### Relation between standard deviations of population and sample learned from numerical experiment.

by Dr. Leonid Sakharov

A textbook formula for standard deviation of sample is wrong. The correct version of standard deviation of the sample is derived from series of numerical experiments and presented in the article.

Standard deviation is one of the most basic characteristics of any statistical analysis of experimental data. It has sense of average deviations from average value in series of measurements.

Formulas for calculation of standard deviation look like trivial until thoughtful person would notice that there are at least two of them. One is for standard deviation of population of size n: (1)

and other for standard deviation of sample of size n from population of any size (?): (2)

where x - average value of all measurements calculated by formula: (3)

Standard deviation of sample can be interpreted as average distance of all measurements from their mean (average). It is in normal language a measure of expected consistency in a row of measurements. The important moment is that dispersion of the numbers in series can have two different reasons. First of them is nature of the experimental parameter. It can have dispersion of the measured property by fact of its nature. Or a measurement process can have (and in fact always has) limitation in precision, for example in establishing an exact numerical value of physical constants from indirect experiments.

As one can see that formulas 1 and 2 for standard deviations of population and sample correspondingly are almost identical except that for whole population averaging is done for all measurements and for sample for all but one. The justification for formula 2 is the assumption that average dispersion (calculated by formula 1) of subset of population will be less then dispersion for all population thus formula must be corrected to reflect dispersion of whole population that one should be interested in (no necessary as will be shown later).

It is confusing. Is really true that formula 2 for standard deviation of sample gives on long run the value of standard deviation of population? It is clear correct when big size of populations and size of sample is approaching to size of population n→ np both standard deviations are the same σ→ σp . But what is about for small sample when ns <≈ 20? The practically relevant question for me is formulated in following way:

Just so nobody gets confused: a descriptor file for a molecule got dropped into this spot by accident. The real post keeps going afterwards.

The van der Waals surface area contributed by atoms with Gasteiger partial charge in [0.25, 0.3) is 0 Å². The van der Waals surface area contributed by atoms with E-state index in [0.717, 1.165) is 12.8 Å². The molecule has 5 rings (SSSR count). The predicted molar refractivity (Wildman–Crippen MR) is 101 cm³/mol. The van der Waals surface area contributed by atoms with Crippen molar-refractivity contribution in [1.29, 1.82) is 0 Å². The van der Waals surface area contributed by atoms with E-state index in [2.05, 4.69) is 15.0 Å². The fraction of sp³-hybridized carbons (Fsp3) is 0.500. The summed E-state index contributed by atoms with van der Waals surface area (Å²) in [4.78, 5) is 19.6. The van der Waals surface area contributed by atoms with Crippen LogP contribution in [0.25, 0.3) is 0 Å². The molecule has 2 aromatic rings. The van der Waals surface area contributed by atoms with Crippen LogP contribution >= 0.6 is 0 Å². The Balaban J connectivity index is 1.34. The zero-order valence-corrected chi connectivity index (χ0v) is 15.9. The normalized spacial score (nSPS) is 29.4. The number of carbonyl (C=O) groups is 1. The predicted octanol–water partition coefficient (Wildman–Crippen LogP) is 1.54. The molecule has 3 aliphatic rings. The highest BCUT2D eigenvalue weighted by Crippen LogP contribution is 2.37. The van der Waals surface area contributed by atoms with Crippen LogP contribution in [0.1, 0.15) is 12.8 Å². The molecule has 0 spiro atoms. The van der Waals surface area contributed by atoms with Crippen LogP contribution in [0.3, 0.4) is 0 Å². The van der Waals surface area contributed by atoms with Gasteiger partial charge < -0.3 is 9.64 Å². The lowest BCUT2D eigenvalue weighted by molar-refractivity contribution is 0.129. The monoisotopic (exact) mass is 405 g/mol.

What is relation between statistics of sample of population and statistics of population as a whole? The direct and transparent way to answer is numerical simulation experiment.

Formulation of the problem. There is a city with population of N people. The firm has contract to research its demographic. It hires Nagents each of them polls Ns distinct persons, where Ns is the size of sample. Upon privacy concerns agents report their findings in general form as mean (average) and average dispersion (calculated by formula 1) of characteristics like age in sample. The problem is to learn what relation between results of such research and actual demographic of the city.

Numerical experiment procedure.

Step 1. Building sample of demographic.

Creating and randomly filling up the array A[N] with size N that represent an actual demographic of city population. Here and later, for specificity sake, we will be talking about one characteristic - age. But findings of the numerical experiments can be applied to any measurable characteristic (income, education and so on).  The influence of specific distribution of age in population on the relation with output of numerical experiment has to be one of the finding.

Step 2. Repeat Nagents times a procedure of selection Ns distinct and random by index points in A[Ns] array and store them in S[Ns] array (sample). Calculate average (formula 3) and standard dispersion (formula 1) for each A[Ns] and S[Ns] array - Ais and Sis.

Step. 3 Repeat Step 2 for, different sizes of sample, Ns.

Step. 4 Compare statistical characteristics for different sizes of sample between each other and with statistical characteristics of whole population.

Step 5. Repeat steps above for different demographics by its statistical distribution and make conclusions.

Big size experiment.

To be convinced about validity of findings the first numerical experiment will be performed with really big size population: 100000. The histograms of the age distribution that is constructed to be with average 40 and standard deviation 15 (all positive) is presented at Fig 1 Fig. 1 Distribution population of the fictional city with 100000 people in.

We did 1000 selections with different sizes of sample by 1000 fictional agents for each of sample size. At Fig. 2 distribution of averages and standard deviations for different samples are shown: Fig. 2 Distribution of mean and standard deviations of samples from population of the fictional city with 100000 people in it. Black bars represent average of sample of Ns ; blue bars are for standard deviations (calculated by formula 1).